The choristers at the Coronation are now in their eighties, but recall vividly the day they sang for The Queen, as Andrew Green discovers.
February 6, 1952. Young Malcolm Tanner was playing football at his Bristol school. ‘In the far distance,’ he recalls, ‘a teacher was making his way slowly towards us. He had words with our games master, who then came over and said: “Sorry boys, we’ve got to go in. The King’s died.” I have to say we were very annoyed at having to stop playing.’
At Westminster Abbey Choir School, James Wilkinson was in a Latin lesson when ‘we noticed the flag on Victoria Tower in the Palace of Westminster was at half mast. Then the headmaster informed us the King had died. My first reaction was one of excitement that there’d be new postage stamps and coins to collect.’
David Driscoll attended the King’s lying-in-state, making the pilgrimage to Westminster Hall together with fellow choristers from St Paul’s Cathedral. ‘I remember the solemn sight of soldiers stationed around the catafalque, heads bowed — and the silence. Extraordinary, with so many members of the public filing through.’
Each of these then choristers was to sing at the 1953 coronation, together with about 180 other boys, some selected from cathedral, chapel and church choirs that were affiliated to the Royal School of Church Music (RSCM), including Mr Tanner and Dennis Whitehead, then at St Mary’s Episcopal Cathedral in Edinburgh. Mr Whitehead still treasures his letter of invitation. ‘My parents were over the moon.’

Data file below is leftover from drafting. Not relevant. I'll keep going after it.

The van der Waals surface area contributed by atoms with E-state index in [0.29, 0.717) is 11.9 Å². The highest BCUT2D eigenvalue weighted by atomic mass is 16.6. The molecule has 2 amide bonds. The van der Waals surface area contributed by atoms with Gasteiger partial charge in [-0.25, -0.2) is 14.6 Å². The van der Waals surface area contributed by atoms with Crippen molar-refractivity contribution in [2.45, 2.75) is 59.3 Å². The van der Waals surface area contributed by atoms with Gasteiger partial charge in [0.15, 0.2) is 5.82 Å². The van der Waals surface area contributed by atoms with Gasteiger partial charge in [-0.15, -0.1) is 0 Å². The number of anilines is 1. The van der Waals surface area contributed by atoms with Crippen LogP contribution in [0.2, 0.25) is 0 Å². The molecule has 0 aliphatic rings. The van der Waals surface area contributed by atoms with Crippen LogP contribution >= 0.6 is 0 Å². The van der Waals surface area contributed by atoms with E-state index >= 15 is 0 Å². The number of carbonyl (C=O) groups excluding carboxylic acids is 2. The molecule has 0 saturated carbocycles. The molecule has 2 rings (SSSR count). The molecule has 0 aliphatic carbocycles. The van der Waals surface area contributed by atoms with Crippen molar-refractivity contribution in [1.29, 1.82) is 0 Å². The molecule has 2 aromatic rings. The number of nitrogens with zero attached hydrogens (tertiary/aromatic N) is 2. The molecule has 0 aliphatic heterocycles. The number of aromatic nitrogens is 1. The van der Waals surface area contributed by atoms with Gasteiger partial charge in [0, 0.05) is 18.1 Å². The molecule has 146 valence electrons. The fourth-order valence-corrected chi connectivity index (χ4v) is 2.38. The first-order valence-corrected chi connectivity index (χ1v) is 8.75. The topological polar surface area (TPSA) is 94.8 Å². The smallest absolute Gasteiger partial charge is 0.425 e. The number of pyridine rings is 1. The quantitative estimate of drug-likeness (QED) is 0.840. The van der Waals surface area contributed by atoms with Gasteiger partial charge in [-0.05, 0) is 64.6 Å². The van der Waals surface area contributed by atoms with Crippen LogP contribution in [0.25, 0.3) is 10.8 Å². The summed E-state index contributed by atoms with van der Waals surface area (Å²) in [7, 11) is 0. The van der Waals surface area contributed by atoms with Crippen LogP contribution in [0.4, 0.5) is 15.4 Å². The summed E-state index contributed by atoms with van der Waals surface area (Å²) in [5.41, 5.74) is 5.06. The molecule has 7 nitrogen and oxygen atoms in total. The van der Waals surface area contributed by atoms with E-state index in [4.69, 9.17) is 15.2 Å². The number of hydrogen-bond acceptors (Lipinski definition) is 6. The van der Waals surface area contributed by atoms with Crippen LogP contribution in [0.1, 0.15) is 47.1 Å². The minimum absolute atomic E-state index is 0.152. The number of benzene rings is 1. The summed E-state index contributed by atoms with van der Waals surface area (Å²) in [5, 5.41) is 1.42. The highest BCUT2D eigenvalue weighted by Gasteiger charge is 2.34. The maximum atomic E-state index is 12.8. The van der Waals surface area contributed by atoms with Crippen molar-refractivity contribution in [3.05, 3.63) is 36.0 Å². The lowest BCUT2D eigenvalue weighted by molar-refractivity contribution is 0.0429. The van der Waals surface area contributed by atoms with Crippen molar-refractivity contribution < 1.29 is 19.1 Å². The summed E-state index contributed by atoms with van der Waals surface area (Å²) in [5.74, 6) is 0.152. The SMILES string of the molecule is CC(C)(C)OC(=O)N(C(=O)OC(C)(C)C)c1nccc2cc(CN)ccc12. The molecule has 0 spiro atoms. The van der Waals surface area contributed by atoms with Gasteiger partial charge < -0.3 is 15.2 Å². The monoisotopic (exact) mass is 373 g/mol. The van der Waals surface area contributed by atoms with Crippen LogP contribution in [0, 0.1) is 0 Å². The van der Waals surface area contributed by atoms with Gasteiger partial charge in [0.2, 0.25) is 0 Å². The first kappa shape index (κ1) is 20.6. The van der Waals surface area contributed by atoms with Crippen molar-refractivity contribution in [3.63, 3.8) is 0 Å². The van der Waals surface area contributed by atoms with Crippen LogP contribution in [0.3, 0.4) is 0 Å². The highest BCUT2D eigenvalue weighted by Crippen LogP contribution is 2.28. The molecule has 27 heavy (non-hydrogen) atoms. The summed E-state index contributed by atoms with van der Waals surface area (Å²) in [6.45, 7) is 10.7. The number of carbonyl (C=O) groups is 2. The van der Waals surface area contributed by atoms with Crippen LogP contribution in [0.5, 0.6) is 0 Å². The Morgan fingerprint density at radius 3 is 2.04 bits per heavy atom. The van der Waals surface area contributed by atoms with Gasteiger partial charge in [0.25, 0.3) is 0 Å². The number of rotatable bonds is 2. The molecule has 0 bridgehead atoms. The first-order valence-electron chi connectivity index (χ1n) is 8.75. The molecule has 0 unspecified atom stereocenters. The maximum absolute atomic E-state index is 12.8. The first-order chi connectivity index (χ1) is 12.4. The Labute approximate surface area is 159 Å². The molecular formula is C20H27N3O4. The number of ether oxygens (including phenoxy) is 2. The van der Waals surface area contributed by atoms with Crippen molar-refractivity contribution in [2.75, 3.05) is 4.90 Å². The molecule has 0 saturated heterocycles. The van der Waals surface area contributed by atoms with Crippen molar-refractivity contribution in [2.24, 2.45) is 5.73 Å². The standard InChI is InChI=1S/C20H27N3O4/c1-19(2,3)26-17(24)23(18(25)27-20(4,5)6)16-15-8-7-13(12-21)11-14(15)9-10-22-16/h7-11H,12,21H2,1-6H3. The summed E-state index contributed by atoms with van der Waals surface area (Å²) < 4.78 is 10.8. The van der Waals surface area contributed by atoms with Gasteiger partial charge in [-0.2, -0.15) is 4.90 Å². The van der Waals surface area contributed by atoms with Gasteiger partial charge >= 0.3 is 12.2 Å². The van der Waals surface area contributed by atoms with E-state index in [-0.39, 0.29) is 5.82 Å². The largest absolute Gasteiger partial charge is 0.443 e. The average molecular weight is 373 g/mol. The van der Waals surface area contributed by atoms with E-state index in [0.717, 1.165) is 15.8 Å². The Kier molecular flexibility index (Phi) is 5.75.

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News of selection often turned choristers into local celebrities, but Graham Neal’s good tidings had to be kept under wraps. ‘My mother couldn’t wait to tell the world, but it all had to be very hush-hush,’ relates the member of All Saints Church, Eastleigh, Hampshire. ‘I was at an age when my voice might have broken by the time of the coronation. What an anti-climax that would have been!’
RSCM-sponsored choristers had four weeks of rehearsals at the organisation’s Addington Palace HQ near Croydon, a month remembered for the intensity of the training, but also the array of sports that filled leisure time. Stanley Roocroft, from Blackburn Cathedral, recalls: ‘There was a golf course adjoining and a few of us older boys did caddying for some loose change. Word got back and we were sternly told it had to stop.’
At last, the full choral forces — some 400 voices — gathered for final rehearsals, firstly at St Margaret’s Church, Westminster, then in the Abbey itself with full orchestra. The director of music, Abbey organist and choirmaster, Sir William McKie, insisted on ‘each musician bearing a card onto which were stuck stamps proving attendance at every rehearsal,’ explains David Reeve, from a school chapel choir in Norwich. ‘If you lost this card, you risked being sent home in disgrace.’
For Abbey chorister David Overton, it was his first sight of the building’s interior for months. ‘Normally, the building held 2,000. The banks of seating erected raised that to 8,000. It was exciting to see the Abbey transformed. And what a sound the musical forces now made! Spine-tingling!’
The full dress rehearsal brought further visual excitement. ‘The cameras filming the coronation needed additional light from powerful lamps — the Abbey was flooded with it,’ recalls Mr Wilkinson. ‘The colours of things such as robes, jewels and the nave carpet simply glowed.’
Afterwards, Field Marshal Montgomery lunched with the boys. ‘We had salad,’ Mr Wilkinson remembers, ‘and as Monty put his fork into a tomato it split and showered his ceremonial robes with juice and pips. A horrible hush descended, but he just looked at us and said: “See that, boys? Burst like a bomb!”’